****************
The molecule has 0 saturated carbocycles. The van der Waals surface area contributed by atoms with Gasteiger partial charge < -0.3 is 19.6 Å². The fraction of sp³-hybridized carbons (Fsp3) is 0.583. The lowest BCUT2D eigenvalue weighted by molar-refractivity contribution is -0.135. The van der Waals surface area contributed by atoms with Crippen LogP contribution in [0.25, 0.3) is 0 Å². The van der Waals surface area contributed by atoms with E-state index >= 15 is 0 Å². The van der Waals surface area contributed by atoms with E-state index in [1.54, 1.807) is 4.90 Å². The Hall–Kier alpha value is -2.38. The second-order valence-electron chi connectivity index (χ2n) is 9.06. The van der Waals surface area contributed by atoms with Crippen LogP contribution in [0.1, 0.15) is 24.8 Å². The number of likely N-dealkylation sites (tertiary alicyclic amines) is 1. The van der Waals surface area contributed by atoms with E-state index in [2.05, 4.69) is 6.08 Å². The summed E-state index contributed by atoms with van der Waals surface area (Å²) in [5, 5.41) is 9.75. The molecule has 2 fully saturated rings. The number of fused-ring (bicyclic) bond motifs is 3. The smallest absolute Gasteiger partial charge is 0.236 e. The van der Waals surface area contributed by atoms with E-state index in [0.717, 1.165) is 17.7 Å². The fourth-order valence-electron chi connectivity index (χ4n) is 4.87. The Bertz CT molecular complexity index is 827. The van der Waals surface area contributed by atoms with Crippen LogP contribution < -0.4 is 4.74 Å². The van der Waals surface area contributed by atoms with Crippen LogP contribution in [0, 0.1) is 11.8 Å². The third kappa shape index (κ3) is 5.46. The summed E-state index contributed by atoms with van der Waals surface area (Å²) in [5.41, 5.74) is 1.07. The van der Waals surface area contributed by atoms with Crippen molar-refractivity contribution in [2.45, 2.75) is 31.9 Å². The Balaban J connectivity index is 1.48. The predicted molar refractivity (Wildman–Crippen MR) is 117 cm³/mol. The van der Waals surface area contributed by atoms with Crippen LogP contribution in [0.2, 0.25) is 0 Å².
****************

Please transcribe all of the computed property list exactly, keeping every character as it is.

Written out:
The molecule has 0 saturated carbocycles. The van der Waals surface area contributed by atoms with Gasteiger partial charge < -0.3 is 19.6 Å². The fraction of sp³-hybridized carbons (Fsp3) is 0.583. The lowest BCUT2D eigenvalue weighted by molar-refractivity contribution is -0.135. The van der Waals surface area contributed by atoms with Crippen LogP contribution in [0.25, 0.3) is 0 Å². The van der Waals surface area contributed by atoms with E-state index >= 15 is 0 Å². The van der Waals surface area contributed by atoms with E-state index in [1.54, 1.807) is 4.90 Å². The Hall–Kier alpha value is -2.38. The second-order valence-electron chi connectivity index (χ2n) is 9.06. The van der Waals surface area contributed by atoms with Crippen LogP contribution in [0.1, 0.15) is 24.8 Å². The number of likely N-dealkylation sites (tertiary alicyclic amines) is 1. The van der Waals surface area contributed by atoms with E-state index in [2.05, 4.69) is 6.08 Å². The summed E-state index contributed by atoms with van der Waals surface area (Å²) in [5, 5.41) is 9.75. The molecule has 2 fully saturated rings. The number of fused-ring (bicyclic) bond motifs is 3. The smallest absolute Gasteiger partial charge is 0.236 e. The van der Waals surface area contributed by atoms with E-state index in [0.717, 1.165) is 17.7 Å². The fourth-order valence-electron chi connectivity index (χ4n) is 4.87. The Bertz CT molecular complexity index is 827. The van der Waals surface area contributed by atoms with Crippen LogP contribution < -0.4 is 4.74 Å². The van der Waals surface area contributed by atoms with Crippen LogP contribution in [0, 0.1) is 11.8 Å². The third kappa shape index (κ3) is 5.46. The summed E-state index contributed by atoms with van der Waals surface area (Å²) in [5.41, 5.74) is 1.07. The van der Waals surface area contributed by atoms with Crippen molar-refractivity contribution in [2.45, 2.75) is 31.9 Å². The Balaban J connectivity index is 1.48. The predicted molar refractivity (Wildman–Crippen MR) is 117 cm³/mol. The van der Waals surface area contributed by atoms with Crippen LogP contribution in [0.2, 0.25) is 0 Å².